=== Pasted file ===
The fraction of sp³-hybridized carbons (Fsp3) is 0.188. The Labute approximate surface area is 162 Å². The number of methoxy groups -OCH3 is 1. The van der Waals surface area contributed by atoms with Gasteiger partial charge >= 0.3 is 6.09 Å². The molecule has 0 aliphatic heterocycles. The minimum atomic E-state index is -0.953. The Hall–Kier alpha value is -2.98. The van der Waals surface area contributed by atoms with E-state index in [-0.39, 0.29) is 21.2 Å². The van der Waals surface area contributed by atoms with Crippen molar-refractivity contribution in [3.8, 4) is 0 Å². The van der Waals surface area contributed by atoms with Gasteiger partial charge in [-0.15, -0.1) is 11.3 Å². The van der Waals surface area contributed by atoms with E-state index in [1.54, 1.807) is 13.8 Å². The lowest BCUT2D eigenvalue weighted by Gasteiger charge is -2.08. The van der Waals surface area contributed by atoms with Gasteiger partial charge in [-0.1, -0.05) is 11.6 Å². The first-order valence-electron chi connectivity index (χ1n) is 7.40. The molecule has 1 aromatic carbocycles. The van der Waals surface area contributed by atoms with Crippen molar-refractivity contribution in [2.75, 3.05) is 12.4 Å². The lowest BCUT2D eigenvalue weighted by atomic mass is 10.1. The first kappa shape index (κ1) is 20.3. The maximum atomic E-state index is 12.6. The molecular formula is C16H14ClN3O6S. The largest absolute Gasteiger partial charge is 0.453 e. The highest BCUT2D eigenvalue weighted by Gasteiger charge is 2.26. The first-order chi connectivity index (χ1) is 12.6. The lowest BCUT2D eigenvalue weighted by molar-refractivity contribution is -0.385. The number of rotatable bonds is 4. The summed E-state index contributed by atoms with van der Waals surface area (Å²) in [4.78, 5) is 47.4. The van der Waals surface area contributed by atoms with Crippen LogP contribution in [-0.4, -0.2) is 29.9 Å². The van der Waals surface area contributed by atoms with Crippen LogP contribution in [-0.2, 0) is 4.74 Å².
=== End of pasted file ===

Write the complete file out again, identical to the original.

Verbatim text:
The fraction of sp³-hybridized carbons (Fsp3) is 0.188. The Labute approximate surface area is 162 Å². The number of methoxy groups -OCH3 is 1. The van der Waals surface area contributed by atoms with Gasteiger partial charge >= 0.3 is 6.09 Å². The molecule has 0 aliphatic heterocycles. The minimum atomic E-state index is -0.953. The Hall–Kier alpha value is -2.98. The van der Waals surface area contributed by atoms with E-state index in [-0.39, 0.29) is 21.2 Å². The van der Waals surface area contributed by atoms with Crippen molar-refractivity contribution in [3.8, 4) is 0 Å². The van der Waals surface area contributed by atoms with Gasteiger partial charge in [-0.15, -0.1) is 11.3 Å². The van der Waals surface area contributed by atoms with E-state index in [1.54, 1.807) is 13.8 Å². The lowest BCUT2D eigenvalue weighted by Gasteiger charge is -2.08. The van der Waals surface area contributed by atoms with Gasteiger partial charge in [-0.1, -0.05) is 11.6 Å². The first-order valence-electron chi connectivity index (χ1n) is 7.40. The molecule has 1 aromatic carbocycles. The van der Waals surface area contributed by atoms with Crippen molar-refractivity contribution in [2.75, 3.05) is 12.4 Å². The lowest BCUT2D eigenvalue weighted by atomic mass is 10.1. The first kappa shape index (κ1) is 20.3. The maximum atomic E-state index is 12.6. The molecular formula is C16H14ClN3O6S. The largest absolute Gasteiger partial charge is 0.453 e. The highest BCUT2D eigenvalue weighted by Gasteiger charge is 2.26. The first-order chi connectivity index (χ1) is 12.6. The lowest BCUT2D eigenvalue weighted by molar-refractivity contribution is -0.385. The number of rotatable bonds is 4. The summed E-state index contributed by atoms with van der Waals surface area (Å²) in [4.78, 5) is 47.4. The van der Waals surface area contributed by atoms with Crippen LogP contribution in [-0.4, -0.2) is 29.9 Å². The van der Waals surface area contributed by atoms with Crippen LogP contribution in [-0.2, 0) is 4.74 Å².